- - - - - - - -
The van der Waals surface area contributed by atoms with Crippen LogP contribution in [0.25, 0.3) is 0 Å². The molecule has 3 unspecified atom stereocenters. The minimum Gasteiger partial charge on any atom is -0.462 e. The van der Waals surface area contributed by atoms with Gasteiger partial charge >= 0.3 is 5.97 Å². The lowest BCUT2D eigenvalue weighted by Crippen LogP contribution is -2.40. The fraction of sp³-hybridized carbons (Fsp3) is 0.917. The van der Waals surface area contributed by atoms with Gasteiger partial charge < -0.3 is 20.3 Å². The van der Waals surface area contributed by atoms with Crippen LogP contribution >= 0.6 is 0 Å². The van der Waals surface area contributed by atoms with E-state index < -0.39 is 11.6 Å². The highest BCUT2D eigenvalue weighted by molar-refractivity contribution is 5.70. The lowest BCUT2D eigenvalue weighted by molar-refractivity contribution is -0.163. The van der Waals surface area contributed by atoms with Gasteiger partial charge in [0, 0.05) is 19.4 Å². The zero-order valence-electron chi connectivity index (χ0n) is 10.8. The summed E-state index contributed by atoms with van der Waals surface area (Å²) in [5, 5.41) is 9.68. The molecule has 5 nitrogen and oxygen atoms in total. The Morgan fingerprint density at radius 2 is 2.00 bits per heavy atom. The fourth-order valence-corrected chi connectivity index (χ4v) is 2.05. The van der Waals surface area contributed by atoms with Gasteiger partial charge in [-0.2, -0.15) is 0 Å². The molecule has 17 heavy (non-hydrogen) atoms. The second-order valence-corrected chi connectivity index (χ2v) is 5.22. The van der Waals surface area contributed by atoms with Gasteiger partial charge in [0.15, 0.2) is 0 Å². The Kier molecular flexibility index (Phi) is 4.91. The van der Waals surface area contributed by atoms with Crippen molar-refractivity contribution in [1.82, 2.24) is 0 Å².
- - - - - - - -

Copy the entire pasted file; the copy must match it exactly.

The van der Waals surface area contributed by atoms with Crippen LogP contribution in [0.25, 0.3) is 0 Å². The molecule has 3 unspecified atom stereocenters. The minimum Gasteiger partial charge on any atom is -0.462 e. The van der Waals surface area contributed by atoms with Gasteiger partial charge >= 0.3 is 5.97 Å². The lowest BCUT2D eigenvalue weighted by Crippen LogP contribution is -2.40. The fraction of sp³-hybridized carbons (Fsp3) is 0.917. The van der Waals surface area contributed by atoms with Gasteiger partial charge < -0.3 is 20.3 Å². The van der Waals surface area contributed by atoms with Crippen LogP contribution >= 0.6 is 0 Å². The van der Waals surface area contributed by atoms with E-state index < -0.39 is 11.6 Å². The highest BCUT2D eigenvalue weighted by molar-refractivity contribution is 5.70. The lowest BCUT2D eigenvalue weighted by molar-refractivity contribution is -0.163. The van der Waals surface area contributed by atoms with Gasteiger partial charge in [0, 0.05) is 19.4 Å². The zero-order valence-electron chi connectivity index (χ0n) is 10.8. The summed E-state index contributed by atoms with van der Waals surface area (Å²) in [5, 5.41) is 9.68. The molecule has 5 nitrogen and oxygen atoms in total. The Morgan fingerprint density at radius 2 is 2.00 bits per heavy atom. The fourth-order valence-corrected chi connectivity index (χ4v) is 2.05. The van der Waals surface area contributed by atoms with Gasteiger partial charge in [-0.2, -0.15) is 0 Å². The molecule has 17 heavy (non-hydrogen) atoms. The second-order valence-corrected chi connectivity index (χ2v) is 5.22. The van der Waals surface area contributed by atoms with Gasteiger partial charge in [0.15, 0.2) is 0 Å². The Kier molecular flexibility index (Phi) is 4.91. The van der Waals surface area contributed by atoms with Crippen molar-refractivity contribution in [1.82, 2.24) is 0 Å².